Few medical instruments evoke the stomach-churning dread that needles do, especially when finding the vein takes multiple stabs. But thanks to a new wearable trans-dermal imaging system from Evena Medical, even neophyte nurses will be able to tap your veins without turning your arms into pin cushions.
The Eyes-On Glasses System combines Evena's own proprietary multi-spectral 3D imaging technology with Epson's Moverio smart glasses—a set of commercially-available binocular HD spectacles—to provide medical practitioners an anatomically-accurate, real-time view "through" the patient's flesh to the underlying vascular structure.
"Studies have shown that up to 40% of IV starts require multiple attempts to locate and access a vein, which not only wastes valuable nursing time but also delays therapy and causes patient discomfort and dissatisfaction," said Frank Ball, Evena Medical President and CEO, in a press statement. "With Evena's Eyes-On Glasses, nurses can quickly and easily locate and access the best veins for each patient – even in challenging clinical environments such as pediatric or neonatal units."
During a phone interview, Ball explained to Gizmodo,
Vivipuncture is the most common invasive procedure in all of medicine and that's were someone is being stuck with a needle to access a vein. The problem is that they still do it the same way they've always done it—blind. The nurse generally knows where the vein should be and tries to locate it by feel. Sometimes they can't, have to guess, and end up "knitting" the needlye under the skin to find it. This not only damages the surrounding tissue but the vein itself as well. There was a time when we set bones without seeing what we were doing, just by feel. But with the advent of X-Ray, setting them be feel would constitute malpractice these days.
Here we are at the cusp of a whole new technology: vascular imaging which allows nurses to see exactly where their aiming for. By putting that image up on the screen, the nurse can see then entire arm and make a better assessment. [The nurse] doesn't have to aim for the most easily accessible vein, she'll be able to select the "best" location.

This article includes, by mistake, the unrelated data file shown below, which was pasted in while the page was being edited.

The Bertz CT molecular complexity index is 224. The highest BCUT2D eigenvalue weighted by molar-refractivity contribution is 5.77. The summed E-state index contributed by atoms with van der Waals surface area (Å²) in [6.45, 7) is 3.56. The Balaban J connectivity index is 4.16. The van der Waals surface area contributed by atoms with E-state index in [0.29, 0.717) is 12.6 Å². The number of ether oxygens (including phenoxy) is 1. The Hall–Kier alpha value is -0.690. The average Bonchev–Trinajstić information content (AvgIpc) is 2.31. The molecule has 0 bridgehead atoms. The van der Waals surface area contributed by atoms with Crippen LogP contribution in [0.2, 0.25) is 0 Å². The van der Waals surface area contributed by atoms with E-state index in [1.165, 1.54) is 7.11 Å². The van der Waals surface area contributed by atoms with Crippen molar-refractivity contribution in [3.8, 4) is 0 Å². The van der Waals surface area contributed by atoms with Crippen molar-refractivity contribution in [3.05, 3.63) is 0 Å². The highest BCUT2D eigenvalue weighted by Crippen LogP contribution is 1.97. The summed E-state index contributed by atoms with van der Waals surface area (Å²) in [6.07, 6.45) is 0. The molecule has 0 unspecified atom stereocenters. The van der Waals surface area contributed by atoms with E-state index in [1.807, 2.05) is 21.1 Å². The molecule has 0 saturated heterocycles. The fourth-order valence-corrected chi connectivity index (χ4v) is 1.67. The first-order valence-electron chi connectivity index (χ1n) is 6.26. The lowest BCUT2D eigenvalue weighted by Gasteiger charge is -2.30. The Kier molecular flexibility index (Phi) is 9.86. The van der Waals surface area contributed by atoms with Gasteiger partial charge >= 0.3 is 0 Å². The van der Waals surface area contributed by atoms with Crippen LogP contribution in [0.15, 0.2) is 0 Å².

To actually discover and evaluate potential vivipuncture sites, Ball continued,
We beam intense light at four specific wavelengths in the infrared and short infrared bands. This light penetrates up to 10 mm of tissue and are absorbed by de-oxygenated hemoglobin, venous blood, but is reflected by oxygen-rich arterial blood and other tissues. This creates a contrast of dark areas (the veins) and the surrounding lighter tissues to create a two tone image on the screen.
We do image pre-processing on the camera, post-processing in a separate computer, and present that image onto the display screen—or rather in the case of the Eyes-On, they're projected onto the center of the lenses. This gives us a very clear, high-definition image in a HUD (Heads-Up Display) format so that the medical staff can keep their eyes on the patient and maintain that important face-to-face contact, rather than looking away at a monitor.
What's more, the Eyes-On system automatically logs the biometric data it collects from each procedure and stores it with the rest of the patient's medical records. And by leveraging the Moverio's Wi-Fi connectivity, everything that the nurse sees can easily be shared with doctors anywhere in the world.